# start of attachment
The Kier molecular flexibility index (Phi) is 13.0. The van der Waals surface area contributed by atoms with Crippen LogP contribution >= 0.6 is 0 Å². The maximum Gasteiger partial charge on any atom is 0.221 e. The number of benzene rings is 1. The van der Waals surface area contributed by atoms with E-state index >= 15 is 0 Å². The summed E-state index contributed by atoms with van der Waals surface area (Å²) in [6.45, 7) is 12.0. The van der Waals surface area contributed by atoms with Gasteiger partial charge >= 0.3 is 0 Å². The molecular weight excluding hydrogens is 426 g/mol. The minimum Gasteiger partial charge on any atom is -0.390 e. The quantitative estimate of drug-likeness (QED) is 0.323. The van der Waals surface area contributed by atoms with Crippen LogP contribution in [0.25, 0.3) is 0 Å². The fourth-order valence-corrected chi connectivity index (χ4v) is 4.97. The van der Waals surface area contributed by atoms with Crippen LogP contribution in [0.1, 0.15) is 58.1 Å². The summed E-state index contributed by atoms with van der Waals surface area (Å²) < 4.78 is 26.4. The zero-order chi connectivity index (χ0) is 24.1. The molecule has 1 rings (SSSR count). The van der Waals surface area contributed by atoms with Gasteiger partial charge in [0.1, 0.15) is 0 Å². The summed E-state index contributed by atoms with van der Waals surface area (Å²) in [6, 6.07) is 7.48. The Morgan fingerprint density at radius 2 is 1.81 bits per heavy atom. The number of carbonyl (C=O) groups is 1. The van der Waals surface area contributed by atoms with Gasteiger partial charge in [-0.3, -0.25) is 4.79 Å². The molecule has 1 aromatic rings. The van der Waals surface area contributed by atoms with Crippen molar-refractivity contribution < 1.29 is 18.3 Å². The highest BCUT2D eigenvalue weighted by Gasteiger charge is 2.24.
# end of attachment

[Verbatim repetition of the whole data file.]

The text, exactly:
The Kier molecular flexibility index (Phi) is 13.0. The van der Waals surface area contributed by atoms with Crippen LogP contribution >= 0.6 is 0 Å². The maximum Gasteiger partial charge on any atom is 0.221 e. The number of benzene rings is 1. The van der Waals surface area contributed by atoms with E-state index >= 15 is 0 Å². The summed E-state index contributed by atoms with van der Waals surface area (Å²) in [6.45, 7) is 12.0. The van der Waals surface area contributed by atoms with Gasteiger partial charge >= 0.3 is 0 Å². The molecular weight excluding hydrogens is 426 g/mol. The minimum Gasteiger partial charge on any atom is -0.390 e. The quantitative estimate of drug-likeness (QED) is 0.323. The van der Waals surface area contributed by atoms with Crippen LogP contribution in [0.25, 0.3) is 0 Å². The fourth-order valence-corrected chi connectivity index (χ4v) is 4.97. The van der Waals surface area contributed by atoms with Crippen LogP contribution in [0.1, 0.15) is 58.1 Å². The summed E-state index contributed by atoms with van der Waals surface area (Å²) < 4.78 is 26.4. The zero-order chi connectivity index (χ0) is 24.1. The molecule has 1 rings (SSSR count). The van der Waals surface area contributed by atoms with Gasteiger partial charge in [0.1, 0.15) is 0 Å². The summed E-state index contributed by atoms with van der Waals surface area (Å²) in [6, 6.07) is 7.48. The Morgan fingerprint density at radius 2 is 1.81 bits per heavy atom. The number of carbonyl (C=O) groups is 1. The van der Waals surface area contributed by atoms with Gasteiger partial charge in [-0.3, -0.25) is 4.79 Å². The molecule has 1 aromatic rings. The van der Waals surface area contributed by atoms with Crippen molar-refractivity contribution < 1.29 is 18.3 Å². The highest BCUT2D eigenvalue weighted by Gasteiger charge is 2.24.